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Trying to make contact

Trying to make contact
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Since the dawn of time, mankind has been curious about life on other planets. In our quest to find other lifeforms, we’ve sent an array of probes, waves, signals and spacecraft into the unknown. Along with these efforts, we’ve also sent audio recordings and songs into deep space, with the hope that aliens will find them and send back mix-tapes of their own.

National Hearing Care have compiled a playlist of songs, all of which have been sent up into space. They vary from classical pieces to Chuck Berry’s “Johnny B Goode”, the cadence of human languages and more. The first ten tracks were launched into space aboard the Voyager space probes in 1977 and are songs that space agencies believe best represent humanity. Find out everything you need to know about space probes here.

Greetings from the Secretary-General of the UN Kurt Waldheim

Greetings from the Secretary-General of the UN Kurt Waldheim
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Our first track reveals the harmonies of human speech, a greeting from the then Secretary-General of the United Nations, Kurt Waldheim. Waldheim expresses humanity’s desire for peaceful contact with other beings.

"Greetings in 55" by Bavil

"Greetings in 55" by Bavil
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“Greetings in 55 languages” features multiple staff from the foreign language departments of Cornell University in New York. A greeting of “Hello” was recorded in multiple languages such as Ancient Greek, Latin, Swedish and Polish. A record of 55 greetings was created, with the intention of sending it out to space and introducing ourselves to potential extraterrestrials.

"The Sounds of Earth" by Tierro

"The Sounds of Earth" by Tierro
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Natural and manufactured sounds share airtime here, and include the twitter of birdsong, the howling of wind, and noises from transport and machinery. “The Sounds of Earth” introduces our most common sounds and noises here on Earth, which may be new to those living among the stars.

"Brandenburg Concerto No.2" by Bach

"Brandenburg Concerto No.2" by Bach
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Bach’s “Brandenburg Concerto No 2” is the fourth track on our list. One of Bach’s most celebrated pieces, it contains recordings of solo flute, oboe, trumpet, violin and other instruments.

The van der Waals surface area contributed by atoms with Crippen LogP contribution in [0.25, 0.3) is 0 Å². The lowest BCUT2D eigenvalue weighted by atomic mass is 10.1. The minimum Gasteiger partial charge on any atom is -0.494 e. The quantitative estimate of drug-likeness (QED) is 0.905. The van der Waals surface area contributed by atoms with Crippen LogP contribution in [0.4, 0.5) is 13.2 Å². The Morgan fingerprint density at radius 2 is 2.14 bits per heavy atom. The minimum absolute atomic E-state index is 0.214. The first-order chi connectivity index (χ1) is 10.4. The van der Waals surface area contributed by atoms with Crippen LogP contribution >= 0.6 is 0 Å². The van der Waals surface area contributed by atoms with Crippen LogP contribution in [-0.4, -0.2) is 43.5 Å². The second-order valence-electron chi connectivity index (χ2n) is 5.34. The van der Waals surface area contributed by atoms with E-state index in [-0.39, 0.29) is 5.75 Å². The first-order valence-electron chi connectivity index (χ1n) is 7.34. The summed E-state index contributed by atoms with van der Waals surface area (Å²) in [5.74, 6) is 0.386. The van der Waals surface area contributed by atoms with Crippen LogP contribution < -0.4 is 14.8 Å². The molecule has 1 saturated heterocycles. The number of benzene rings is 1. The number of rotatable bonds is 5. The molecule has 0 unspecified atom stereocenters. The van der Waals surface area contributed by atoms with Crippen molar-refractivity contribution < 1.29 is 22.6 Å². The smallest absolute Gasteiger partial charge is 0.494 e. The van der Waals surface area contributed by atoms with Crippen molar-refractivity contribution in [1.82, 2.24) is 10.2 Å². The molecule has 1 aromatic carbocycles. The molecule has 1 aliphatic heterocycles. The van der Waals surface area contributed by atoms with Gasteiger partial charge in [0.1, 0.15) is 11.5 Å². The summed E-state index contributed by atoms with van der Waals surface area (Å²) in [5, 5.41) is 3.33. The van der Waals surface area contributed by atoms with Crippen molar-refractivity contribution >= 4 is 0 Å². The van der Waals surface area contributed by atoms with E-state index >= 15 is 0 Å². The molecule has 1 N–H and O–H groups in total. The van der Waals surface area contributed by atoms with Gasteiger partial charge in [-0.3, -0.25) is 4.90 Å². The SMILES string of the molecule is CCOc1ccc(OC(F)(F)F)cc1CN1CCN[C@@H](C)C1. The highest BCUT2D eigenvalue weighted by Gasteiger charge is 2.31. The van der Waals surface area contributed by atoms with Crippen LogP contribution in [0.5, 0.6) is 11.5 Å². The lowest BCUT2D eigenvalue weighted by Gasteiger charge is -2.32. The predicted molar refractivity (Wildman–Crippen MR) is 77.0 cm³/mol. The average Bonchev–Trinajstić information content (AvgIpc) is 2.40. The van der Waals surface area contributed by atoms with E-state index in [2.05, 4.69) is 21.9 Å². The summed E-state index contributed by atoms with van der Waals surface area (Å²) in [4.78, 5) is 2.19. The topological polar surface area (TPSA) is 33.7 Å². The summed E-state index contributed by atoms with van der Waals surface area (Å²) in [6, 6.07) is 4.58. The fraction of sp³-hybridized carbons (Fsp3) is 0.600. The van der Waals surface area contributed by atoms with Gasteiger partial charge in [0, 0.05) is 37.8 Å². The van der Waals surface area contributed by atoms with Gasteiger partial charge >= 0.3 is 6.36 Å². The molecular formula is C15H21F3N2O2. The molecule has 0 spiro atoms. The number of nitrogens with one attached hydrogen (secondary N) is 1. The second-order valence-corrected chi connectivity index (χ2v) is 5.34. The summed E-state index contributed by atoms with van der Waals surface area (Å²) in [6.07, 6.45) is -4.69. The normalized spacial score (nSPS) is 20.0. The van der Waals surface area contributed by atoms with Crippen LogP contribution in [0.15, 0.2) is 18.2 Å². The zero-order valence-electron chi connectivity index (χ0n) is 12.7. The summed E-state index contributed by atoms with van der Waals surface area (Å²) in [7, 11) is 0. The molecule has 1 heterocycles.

"Tchenhoukoumen Percussion" by Senegal

"Tchenhoukoumen Percussion" by Senegal
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The hypnotic percussion from the African country of Senegal are featured on this track. Its rhythmic beat makes you want to get up and dance or tap your hands on the table.

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"Johnny B. Goode" by Chuck Berry

"Johnny B. Goode" by Chuck Berry
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“Johnny B Goode” is certainly a modern classic and a great choice to send out to space. Actor Steve Martin, hosting an episode of the television show Saturday Night Live in 1978, joked that aliens had intercepted the Voyager probes and replied to Earth, saying ‘Send more Chuck Berry’.

"Partita for Violin Solo No.3" by Bach

"Partita for Violin Solo No.3" by Bach
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“Gavotte en Rondeau Partita Nº 3 in E major”, by classical composer Johann Sebastian Bach, is an elegant musical piece. A ‘partita’ means a piece of music for one instrument, in this case, the violin. This song was sent to space within the 1977 Voyager spacecraft.

" Die Zauberflöte" by Mozart

" Die Zauberflöte" by Mozart
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This extract from Mozart’s famous opera, The Golden Flute, is sung by Edda Moser, a German soprano. Titled “Queen of the Night”, the song is a threat. The queen demands her daughter kill the queen’s husband or be disowned.

"Symphony No.5" by Beethoven

 "Symphony No.5" by Beethoven
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This is one of Beethoven’s most rousing and best-known symphonies. Around the age of 26 Beethoven began experiencing ringing in his ears, now known as tinnitus. His hearing became progressively worse, until the age of 44 when he was completely deaf. Luckily for us, this didn’t stint his creative capabilities as Beethoven continued to use his imagination and memory to conduct.

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